Siesta or Susegad in Konkani means taking the life easily, no hurry and no hassle and this is nothing but the way of life for Goans. But how this lifestyle developed in Goans and what is responsible for the same? Does Siesta mean a Lazy? Here in this story, we will try to give the answer to all the questions that might have remained unanswered till now.
You can imagine walking on the streets of Goa in the afternoon and find most of the establishments are closed. Of course, it may be the case in the capital city at the moment as most of the businesses are run by the non-Goans, but the small towns and villages where Goans are doing business, you find this scenario very evident.
A former Portuguese colony, Goa has inherited many traits of its erstwhile rulers. Being ‘susegad’ is one of them. But far from the preconceived notion of being lazy, it refers to the laidback attitude of Goans who seem to be in a perennial state of contentment
With the Portuguese occupation of 450 years, Goa has invariably inherited many traits of its erstwhile rulers, even after their exit in 1961. Being ‘susegad’ (Portuguese ‘sossegado’) is just one of the vestiges from the Portuguese period. In a land with a temperate, Mediterranean spirit, where the Portuguese language is still spoken, the Catholic religion, food, music and dance, and art and architecture are all still distinct remnants of that rule.
According to an article in BBC, ‘susegad’ refers to the laidback attitude of Goans, who seem to live in a perennial state of contentment. Goans can best describe this attitude. “’ Susegad’ is born of an innate realization that you cannot and should not fight the small things of life. Like on a hot, sultry, soporific summer afternoon, it is best to shut down and spend time in the shade. Otherwise, you won’t be able to enjoy the balmy summer evening that comes late,” explains a Bengaluru-based Goan Perry Goes. Enjoying a sesta (or siesta) is indeed a Goan way of life.
But lest one mistakes ‘susegad’ for being lazy or taking an afternoon nap, it’s actually more about living life at one’s own pace. “It is about living life at a slow pace, taking your ‘own sweet time’ about everything,” explains Marketing Executive Shekhar Vaidya. Born and brought up in Goa, Shekhar asks, “After all where is the hurry?”
Drawing on her childhood experience of ‘susegad’ when she lived in North Goa, Mumbai-based journalist Joanna Lobo, recalls, “It’s a Sunday spent with the family, relaxing after a filling lunch of rice, fish, and vegetables, just gossiping about the village or playing card games. It’s that feeling of relaxation, of feeling content with life, of being loved.” She, however, debunks the ‘lazy’ nomenclature. “As an outsider Goan or Bomoicar [as Bombay Goans are referred to], my biggest gripe is with how the word has been twisted and misconstrued to mean that Goans are lazy and laidback. That’s just not true. We work hard but also want to enjoy life,” she says.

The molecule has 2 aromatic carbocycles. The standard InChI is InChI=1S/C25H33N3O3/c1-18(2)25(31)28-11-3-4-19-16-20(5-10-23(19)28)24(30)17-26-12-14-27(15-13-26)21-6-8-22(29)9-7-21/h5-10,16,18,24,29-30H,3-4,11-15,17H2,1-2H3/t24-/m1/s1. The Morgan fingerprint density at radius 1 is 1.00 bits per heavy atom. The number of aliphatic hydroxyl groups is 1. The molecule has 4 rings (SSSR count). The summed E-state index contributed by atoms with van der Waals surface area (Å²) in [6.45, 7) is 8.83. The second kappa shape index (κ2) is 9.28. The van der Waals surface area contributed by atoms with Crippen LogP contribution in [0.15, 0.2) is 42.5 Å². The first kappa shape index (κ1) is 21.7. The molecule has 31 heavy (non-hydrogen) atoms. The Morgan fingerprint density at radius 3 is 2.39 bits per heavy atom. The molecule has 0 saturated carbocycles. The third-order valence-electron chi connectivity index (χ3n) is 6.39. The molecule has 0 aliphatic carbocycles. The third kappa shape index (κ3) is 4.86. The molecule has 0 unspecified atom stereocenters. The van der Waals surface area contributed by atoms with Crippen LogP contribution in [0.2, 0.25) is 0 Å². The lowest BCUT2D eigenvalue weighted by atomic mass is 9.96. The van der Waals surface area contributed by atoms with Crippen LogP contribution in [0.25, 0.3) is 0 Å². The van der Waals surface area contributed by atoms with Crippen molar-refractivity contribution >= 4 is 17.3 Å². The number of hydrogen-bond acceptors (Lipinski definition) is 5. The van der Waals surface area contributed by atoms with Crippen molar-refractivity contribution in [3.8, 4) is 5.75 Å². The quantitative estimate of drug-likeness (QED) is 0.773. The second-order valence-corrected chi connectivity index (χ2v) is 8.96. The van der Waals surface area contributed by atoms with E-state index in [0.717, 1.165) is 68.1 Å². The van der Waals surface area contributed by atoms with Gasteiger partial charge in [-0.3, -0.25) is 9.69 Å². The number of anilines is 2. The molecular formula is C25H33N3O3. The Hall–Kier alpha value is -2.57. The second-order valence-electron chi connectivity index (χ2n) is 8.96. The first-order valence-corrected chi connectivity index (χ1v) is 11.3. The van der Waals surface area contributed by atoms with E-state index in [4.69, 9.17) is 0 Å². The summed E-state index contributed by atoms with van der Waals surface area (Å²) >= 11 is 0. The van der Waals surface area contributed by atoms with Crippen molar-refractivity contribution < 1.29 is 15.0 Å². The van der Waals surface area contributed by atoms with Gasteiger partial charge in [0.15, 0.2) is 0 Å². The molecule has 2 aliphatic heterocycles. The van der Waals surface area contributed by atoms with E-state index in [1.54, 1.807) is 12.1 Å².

Goes endorses this. “Sometimes, the only thing to do good for my soul is to have a chilled beer and a good siesta. It is not sloth or laziness. It is deciding on what to fight for and what to give up on, and having the sense to decide between the two.”
Contentment, physical silence, and mental peace are the resounding aspects of the Goan ‘susegad’. It is, indeed, the chiming of church bells and the gentle tinkle of bicycle bells that mark time.
Goa’s heritage Latin Quarter at Fontainhas in Panjim is redolent of this peaceful atmosphere with many examples of Portuguese architecture, churches, and mansions lining its undulating roads. Goans are now undertaking the restoration of their Portuguese mansions, to keep this era alive through traditional architecture and art. Palacio do Deao, Quepem and Figueiredo House in Loutolim are some examples of these restored mansions now open to the public as home stays.
One must understand, the love between Goa and Portugal was mutual. “The Portuguese did not consider Goa just a colony to make money from; it was actually considered a part of Portugal. Therefore, the Goans also thought them to be their own people, rather than outsiders,” explains Vaidya.
Again if one mistook ‘susegad’ to be a privy of Catholic Goans its clarification can be understood in the words of blogger Anuradha Goyal, who moved to Goa from Bengaluru over five years ago. “’ Susegad is as much a Goan attraction as the sun and the sea,” she says explaining that in her time in Goa, he own routine has become slower and easier, just like the ‘susegad’ Goan.
History indicates that strong civic ties seemed to have contributed to the ‘susegad’ concept. It all began with the siesta which is a necessity in a traditional agrarian society that Goa once was. People woke up early to plough their fields, or catch fish to sell in the morning markets. Strenuous work was balanced with much-needed rest, leading to an overall feeling of contentment. Hence the shift from ‘siesta’ to ‘susegad’ was a natural evolution in the Goan way of life.
“Goa has always been blessed with natural prosperity and plenty, something that is reflected in the content attitude of its people,” explains Goes. “Community bonds are still strong in Goa. People farm and harvest together or provide collective labour roof tiling, painting of walls at home and so on.”
With an innate belief in egalitarianism and with no stress to ‘outdo the neighbor’, Goa’s susegad attitude arose from the old days when Goa was socially isolated from British-ruled India. The need to thus remain connected and close to one another, irrespective of social status or religion, arose.
The susegad way of life can be best summed by Goyal’s interpretation of it. “When you are new to Goa, it takes some time to get used to its susegad approach to life, but once you adjust to its rhythm, you begin to enjoy it and it sets a pace for your own day.”